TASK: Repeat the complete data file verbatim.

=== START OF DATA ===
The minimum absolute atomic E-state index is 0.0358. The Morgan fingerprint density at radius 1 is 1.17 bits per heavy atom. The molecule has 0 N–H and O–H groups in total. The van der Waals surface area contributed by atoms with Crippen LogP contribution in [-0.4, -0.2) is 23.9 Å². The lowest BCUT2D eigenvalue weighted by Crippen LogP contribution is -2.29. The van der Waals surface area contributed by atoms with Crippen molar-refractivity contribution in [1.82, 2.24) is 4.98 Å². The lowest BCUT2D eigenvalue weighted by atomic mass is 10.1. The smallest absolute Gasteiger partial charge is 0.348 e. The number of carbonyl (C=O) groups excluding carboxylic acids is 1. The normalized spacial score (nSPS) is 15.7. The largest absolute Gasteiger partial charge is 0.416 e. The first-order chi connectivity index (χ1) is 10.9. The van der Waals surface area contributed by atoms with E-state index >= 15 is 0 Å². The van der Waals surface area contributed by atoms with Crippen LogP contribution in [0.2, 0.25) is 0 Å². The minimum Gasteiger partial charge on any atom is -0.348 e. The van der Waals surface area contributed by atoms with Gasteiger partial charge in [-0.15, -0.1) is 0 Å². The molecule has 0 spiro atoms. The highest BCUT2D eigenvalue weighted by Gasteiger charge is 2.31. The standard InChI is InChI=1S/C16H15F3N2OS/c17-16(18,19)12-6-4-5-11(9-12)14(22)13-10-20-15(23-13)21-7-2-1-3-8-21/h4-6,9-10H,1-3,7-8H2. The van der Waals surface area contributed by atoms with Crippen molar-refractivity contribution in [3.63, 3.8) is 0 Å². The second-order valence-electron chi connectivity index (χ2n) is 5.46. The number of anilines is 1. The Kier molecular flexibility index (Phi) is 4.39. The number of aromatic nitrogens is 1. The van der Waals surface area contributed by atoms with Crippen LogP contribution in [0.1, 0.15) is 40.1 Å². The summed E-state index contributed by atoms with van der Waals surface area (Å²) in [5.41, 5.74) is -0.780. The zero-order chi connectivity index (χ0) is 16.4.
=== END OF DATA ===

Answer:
The minimum absolute atomic E-state index is 0.0358. The Morgan fingerprint density at radius 1 is 1.17 bits per heavy atom. The molecule has 0 N–H and O–H groups in total. The van der Waals surface area contributed by atoms with Crippen LogP contribution in [-0.4, -0.2) is 23.9 Å². The lowest BCUT2D eigenvalue weighted by Crippen LogP contribution is -2.29. The van der Waals surface area contributed by atoms with Crippen molar-refractivity contribution in [1.82, 2.24) is 4.98 Å². The lowest BCUT2D eigenvalue weighted by atomic mass is 10.1. The smallest absolute Gasteiger partial charge is 0.348 e. The number of carbonyl (C=O) groups excluding carboxylic acids is 1. The normalized spacial score (nSPS) is 15.7. The largest absolute Gasteiger partial charge is 0.416 e. The first-order chi connectivity index (χ1) is 10.9. The van der Waals surface area contributed by atoms with E-state index >= 15 is 0 Å². The van der Waals surface area contributed by atoms with Crippen LogP contribution in [0.2, 0.25) is 0 Å². The minimum Gasteiger partial charge on any atom is -0.348 e. The van der Waals surface area contributed by atoms with Gasteiger partial charge in [-0.15, -0.1) is 0 Å². The molecule has 0 spiro atoms. The highest BCUT2D eigenvalue weighted by Gasteiger charge is 2.31. The standard InChI is InChI=1S/C16H15F3N2OS/c17-16(18,19)12-6-4-5-11(9-12)14(22)13-10-20-15(23-13)21-7-2-1-3-8-21/h4-6,9-10H,1-3,7-8H2. The van der Waals surface area contributed by atoms with Crippen molar-refractivity contribution in [3.63, 3.8) is 0 Å². The second-order valence-electron chi connectivity index (χ2n) is 5.46. The number of anilines is 1. The Kier molecular flexibility index (Phi) is 4.39. The number of aromatic nitrogens is 1. The van der Waals surface area contributed by atoms with Crippen LogP contribution in [0.1, 0.15) is 40.1 Å². The summed E-state index contributed by atoms with van der Waals surface area (Å²) in [5.41, 5.74) is -0.780. The zero-order chi connectivity index (χ0) is 16.4.